The contract, announced by Poland’s state-owned gas giant PGNiG on Tuesday, is a first for Poland and other European countries and “establishes new relations” between American producers and suppliers of liquefied natural gas (LNG) to European customers, Piotr Naimski, the Polish government pointman’s on “strategic energy infrastructure,” said in a media interview.
The contract “adopts European rules for setting the price of LNG,” an arrangement accepted by the Americans after “many months of negotiations, discussions and analysis,” Naimski, who is a secretary of state at the Polish prime minister’s office, told the wPolityce.pl online news service in an interview.
American “producers and suppliers as well as the US financial market are accustomed to using their own standards,” Naimski said. “And from this point of view, this contract sets a precedent.”
Naimski also told wPolityce.pl that the deal was “historic” in that it was likely to “set the standards for further talks, negotiations," and “influence the shape of contracts that will be signed in the future -- for the delivery of American LNG to not only Poland, but also other European countries.”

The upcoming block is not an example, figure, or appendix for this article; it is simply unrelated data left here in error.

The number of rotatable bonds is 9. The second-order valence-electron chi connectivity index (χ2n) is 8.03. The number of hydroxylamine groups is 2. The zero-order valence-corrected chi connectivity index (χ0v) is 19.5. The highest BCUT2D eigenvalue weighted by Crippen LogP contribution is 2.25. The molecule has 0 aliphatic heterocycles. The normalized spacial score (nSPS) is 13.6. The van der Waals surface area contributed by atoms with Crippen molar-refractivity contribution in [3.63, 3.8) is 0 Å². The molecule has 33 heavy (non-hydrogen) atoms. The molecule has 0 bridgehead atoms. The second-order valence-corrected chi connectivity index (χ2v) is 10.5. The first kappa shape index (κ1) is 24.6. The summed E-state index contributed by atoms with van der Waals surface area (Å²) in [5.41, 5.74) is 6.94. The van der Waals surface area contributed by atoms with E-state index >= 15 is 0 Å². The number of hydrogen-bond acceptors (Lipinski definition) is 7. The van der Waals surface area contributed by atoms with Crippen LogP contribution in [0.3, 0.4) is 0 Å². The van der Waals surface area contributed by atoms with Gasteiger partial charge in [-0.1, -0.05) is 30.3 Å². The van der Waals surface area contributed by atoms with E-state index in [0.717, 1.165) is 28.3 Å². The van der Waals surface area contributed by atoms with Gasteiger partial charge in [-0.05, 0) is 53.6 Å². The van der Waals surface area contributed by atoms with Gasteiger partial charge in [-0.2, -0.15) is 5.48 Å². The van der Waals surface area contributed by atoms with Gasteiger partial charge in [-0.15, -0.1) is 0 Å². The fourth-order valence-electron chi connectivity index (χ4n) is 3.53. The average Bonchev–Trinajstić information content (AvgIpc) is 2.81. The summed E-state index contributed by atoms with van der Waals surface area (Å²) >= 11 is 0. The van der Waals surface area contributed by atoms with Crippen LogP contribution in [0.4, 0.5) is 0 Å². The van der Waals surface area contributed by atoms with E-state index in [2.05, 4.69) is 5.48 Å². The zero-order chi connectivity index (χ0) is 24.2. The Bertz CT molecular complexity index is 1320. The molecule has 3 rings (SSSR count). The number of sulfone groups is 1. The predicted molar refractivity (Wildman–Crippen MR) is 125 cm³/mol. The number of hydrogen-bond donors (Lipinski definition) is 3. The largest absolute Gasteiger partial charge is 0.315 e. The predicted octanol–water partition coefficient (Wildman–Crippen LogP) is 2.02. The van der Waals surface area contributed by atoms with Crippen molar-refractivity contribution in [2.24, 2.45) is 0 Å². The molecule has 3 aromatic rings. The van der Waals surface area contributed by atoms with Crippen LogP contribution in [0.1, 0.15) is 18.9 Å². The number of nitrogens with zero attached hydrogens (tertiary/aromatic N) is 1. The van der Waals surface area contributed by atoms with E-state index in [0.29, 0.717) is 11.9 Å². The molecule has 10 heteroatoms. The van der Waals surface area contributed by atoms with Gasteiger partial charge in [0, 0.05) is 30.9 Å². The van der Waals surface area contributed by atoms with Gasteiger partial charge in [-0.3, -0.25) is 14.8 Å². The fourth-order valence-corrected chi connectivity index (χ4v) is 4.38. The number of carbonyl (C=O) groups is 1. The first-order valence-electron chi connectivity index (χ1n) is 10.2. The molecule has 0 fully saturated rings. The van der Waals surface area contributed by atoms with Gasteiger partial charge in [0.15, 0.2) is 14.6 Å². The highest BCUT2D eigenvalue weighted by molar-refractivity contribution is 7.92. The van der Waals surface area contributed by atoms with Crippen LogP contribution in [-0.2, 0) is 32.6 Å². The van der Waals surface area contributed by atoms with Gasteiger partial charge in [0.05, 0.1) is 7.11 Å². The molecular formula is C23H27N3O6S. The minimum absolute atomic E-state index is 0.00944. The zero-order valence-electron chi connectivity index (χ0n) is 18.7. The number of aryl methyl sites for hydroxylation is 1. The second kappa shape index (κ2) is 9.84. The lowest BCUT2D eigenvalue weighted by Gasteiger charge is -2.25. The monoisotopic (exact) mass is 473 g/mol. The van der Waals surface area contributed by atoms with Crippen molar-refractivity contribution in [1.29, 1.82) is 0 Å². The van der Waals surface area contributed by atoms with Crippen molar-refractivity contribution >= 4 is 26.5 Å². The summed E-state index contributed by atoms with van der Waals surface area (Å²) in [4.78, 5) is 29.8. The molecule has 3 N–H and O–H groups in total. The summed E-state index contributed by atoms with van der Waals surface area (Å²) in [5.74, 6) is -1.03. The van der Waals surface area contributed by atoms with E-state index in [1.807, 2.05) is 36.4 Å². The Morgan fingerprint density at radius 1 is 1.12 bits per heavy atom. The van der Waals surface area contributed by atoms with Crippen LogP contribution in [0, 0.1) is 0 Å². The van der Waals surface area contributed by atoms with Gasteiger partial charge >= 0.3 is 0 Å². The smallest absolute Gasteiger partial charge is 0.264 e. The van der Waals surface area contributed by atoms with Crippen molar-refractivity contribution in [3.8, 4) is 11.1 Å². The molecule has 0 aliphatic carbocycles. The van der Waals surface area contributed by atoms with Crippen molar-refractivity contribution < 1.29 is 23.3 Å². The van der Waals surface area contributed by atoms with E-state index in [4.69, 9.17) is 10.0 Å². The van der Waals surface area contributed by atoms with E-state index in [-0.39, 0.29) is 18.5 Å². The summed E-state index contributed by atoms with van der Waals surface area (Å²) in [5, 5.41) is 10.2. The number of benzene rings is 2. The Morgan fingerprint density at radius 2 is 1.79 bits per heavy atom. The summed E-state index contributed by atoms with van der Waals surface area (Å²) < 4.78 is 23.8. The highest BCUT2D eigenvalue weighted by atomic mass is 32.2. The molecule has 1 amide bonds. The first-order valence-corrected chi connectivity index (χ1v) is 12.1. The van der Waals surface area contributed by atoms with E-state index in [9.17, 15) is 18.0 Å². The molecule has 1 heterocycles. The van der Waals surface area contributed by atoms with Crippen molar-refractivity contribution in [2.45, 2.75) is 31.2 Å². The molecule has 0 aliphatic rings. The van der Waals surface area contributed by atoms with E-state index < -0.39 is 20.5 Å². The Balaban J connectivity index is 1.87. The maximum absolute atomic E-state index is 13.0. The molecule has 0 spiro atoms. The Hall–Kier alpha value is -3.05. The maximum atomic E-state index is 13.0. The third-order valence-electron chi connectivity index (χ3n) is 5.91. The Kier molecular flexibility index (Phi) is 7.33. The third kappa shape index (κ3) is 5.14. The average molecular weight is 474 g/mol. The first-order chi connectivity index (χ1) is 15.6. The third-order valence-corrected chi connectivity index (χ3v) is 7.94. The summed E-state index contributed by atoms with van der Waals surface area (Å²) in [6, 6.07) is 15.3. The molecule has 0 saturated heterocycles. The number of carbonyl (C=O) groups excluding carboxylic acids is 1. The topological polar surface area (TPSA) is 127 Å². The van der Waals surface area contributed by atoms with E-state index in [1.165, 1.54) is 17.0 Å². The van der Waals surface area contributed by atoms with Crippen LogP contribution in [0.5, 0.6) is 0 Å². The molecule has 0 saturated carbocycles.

He also said that the contract, signed between Poland's PGNiG and energy company Centrica, follows talks “at the highest political level” held during US President Donald Trump's July visit to Warsaw as well as Polish President Andrzej Duda’s talks with American politicians. Talks were also “conducted at the government, ministerial and expert levels,” Naimski added.
The contract is part of a strategy of making Poland and Central Europe as a whole independent of a Russian gas supply monopoly, Naimski said in the interview.
He added that the Polish government was working to create conditions to diversify supplies by sourcing gas from the Norwegian shelf via a pipeline, in addition to having LNG delivered to a terminal in Świnoujście in the northwest of Poland on the Baltic coast.
Poland aims to be able to source about 16-17 billion cubic metres of gas "from the north" annually in the future, in part thanks to a planned new pipeline known as the Baltic Pipe that is expected to be up and running by 2022, Naimski suggested.
‘Years of neglect and backlog’
Poland’s conservative government, led by the Law and Justice (PiS) party, aims to make the country independent of Russia and its state-owned Gazprom company in terms of gas deliveries, Naimski said.
The new government strategy comes after "years of neglect and backlog” caused by the policies of the country’s previous Cabinets, according to Naimski, including those led by the leftist Democratic Left Alliance (SLD) and the centre-right Civic Platform (PO).
These policies included “unfavourable” contracts signed by officials including Deputy Prime Minister Marek Pol in 2003 and Deputy Prime Minister and Economy Minister Waldemar Pawlak in 2010, Naimski argued.